The next reel shown is from 1937, which has some engraved design around the head plate rim and has the jeweled oil caps, with the “silver” Art Deco box. It now came with the brake adjustment on the face plate. The last photos are of a rare ornate No.1010 Veteran with the engraved Art Deco leaf design and marked inside the head cap with the model name and number. We have only seen two of these ornate versions and none has ever appeared in a catalog. Possibly made in late 1941 or early 1942, before Bronson started “war” production? That would mean the black and yellow box (shown with it) would be correct.
This rare version of the No.1010 can be seen below.
Bronson “Veteran A-B-L” No.1100 Reel
Below, in the first four photos, is the first version of the Gold Seal Veteran No.1100 reel with the pink box with black stripes, first introduced in 1931. Reel is nickel plated, has the early plain end caps and is a version of the No.1010 Veteran above, with the A.B.L. bar. In the next five photos is a later version from 1937, with the foot carrying the “37” code date stamping for that year. The reel is shown with the 1936 Gold Seal “silver” Art Deco box. It is chromium plated over brass and has the ABL at the level wind and has the jeweled end caps. Next is a later tear drop-shaped maroon aluminum anodized reel, with the same model number, that only shows up in our 1959 catalog. It has the Lashless-style adjustment on the tail plate. The model number of these was changed to the No.1800 in 1960, so these are quite scarce.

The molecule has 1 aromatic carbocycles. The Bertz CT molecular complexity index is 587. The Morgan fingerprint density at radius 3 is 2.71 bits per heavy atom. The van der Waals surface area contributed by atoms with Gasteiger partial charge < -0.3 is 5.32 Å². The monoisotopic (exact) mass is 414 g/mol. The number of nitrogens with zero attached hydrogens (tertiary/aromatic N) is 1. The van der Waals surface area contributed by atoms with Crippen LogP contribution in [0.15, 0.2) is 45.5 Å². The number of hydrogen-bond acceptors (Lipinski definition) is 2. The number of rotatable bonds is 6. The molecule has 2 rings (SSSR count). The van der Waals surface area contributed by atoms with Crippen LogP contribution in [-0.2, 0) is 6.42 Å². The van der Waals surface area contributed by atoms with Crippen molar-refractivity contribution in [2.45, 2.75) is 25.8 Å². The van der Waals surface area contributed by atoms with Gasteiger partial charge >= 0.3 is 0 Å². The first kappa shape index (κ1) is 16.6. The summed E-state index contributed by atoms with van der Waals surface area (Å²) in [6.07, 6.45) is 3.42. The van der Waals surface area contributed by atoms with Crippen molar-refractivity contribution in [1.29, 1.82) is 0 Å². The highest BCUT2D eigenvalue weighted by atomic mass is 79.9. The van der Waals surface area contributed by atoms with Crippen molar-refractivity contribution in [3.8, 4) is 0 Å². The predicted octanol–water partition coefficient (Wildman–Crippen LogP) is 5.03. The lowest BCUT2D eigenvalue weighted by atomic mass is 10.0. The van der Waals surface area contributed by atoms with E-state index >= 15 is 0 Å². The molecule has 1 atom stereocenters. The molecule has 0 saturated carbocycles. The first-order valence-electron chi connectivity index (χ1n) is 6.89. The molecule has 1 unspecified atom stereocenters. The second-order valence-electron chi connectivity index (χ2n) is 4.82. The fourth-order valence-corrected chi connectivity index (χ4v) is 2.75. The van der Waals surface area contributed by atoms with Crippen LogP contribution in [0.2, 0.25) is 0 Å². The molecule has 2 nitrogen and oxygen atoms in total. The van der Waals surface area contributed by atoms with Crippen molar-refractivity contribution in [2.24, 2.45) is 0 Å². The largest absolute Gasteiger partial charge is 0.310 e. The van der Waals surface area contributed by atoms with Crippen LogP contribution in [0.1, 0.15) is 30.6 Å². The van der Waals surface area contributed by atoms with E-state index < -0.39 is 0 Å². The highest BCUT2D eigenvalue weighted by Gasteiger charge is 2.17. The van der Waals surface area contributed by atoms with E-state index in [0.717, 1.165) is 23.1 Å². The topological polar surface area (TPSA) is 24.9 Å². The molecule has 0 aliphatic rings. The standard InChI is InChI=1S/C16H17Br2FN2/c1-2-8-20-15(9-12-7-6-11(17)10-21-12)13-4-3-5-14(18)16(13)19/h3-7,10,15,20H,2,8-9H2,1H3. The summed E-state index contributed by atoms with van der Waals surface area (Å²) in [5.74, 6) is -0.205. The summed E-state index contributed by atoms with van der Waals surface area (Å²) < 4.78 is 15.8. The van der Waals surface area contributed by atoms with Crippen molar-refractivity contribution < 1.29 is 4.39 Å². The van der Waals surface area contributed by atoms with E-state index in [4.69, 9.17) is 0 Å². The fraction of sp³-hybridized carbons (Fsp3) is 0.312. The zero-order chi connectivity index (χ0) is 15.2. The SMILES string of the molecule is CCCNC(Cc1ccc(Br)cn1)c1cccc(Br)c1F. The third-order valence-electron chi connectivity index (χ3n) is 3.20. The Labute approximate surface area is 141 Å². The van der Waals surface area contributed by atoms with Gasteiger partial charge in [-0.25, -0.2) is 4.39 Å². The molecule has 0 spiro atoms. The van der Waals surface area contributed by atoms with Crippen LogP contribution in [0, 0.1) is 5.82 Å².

Last is another scarce Veteran tear drop-shaped chrome over metal construction reel. Although obviously a member of Bronson’s regular reel line, we have yet to find any catalog listing for this “silver” example and assume it was made in 1959 or 1960. The rare black box for these later tear drop reels is shown in the last photo.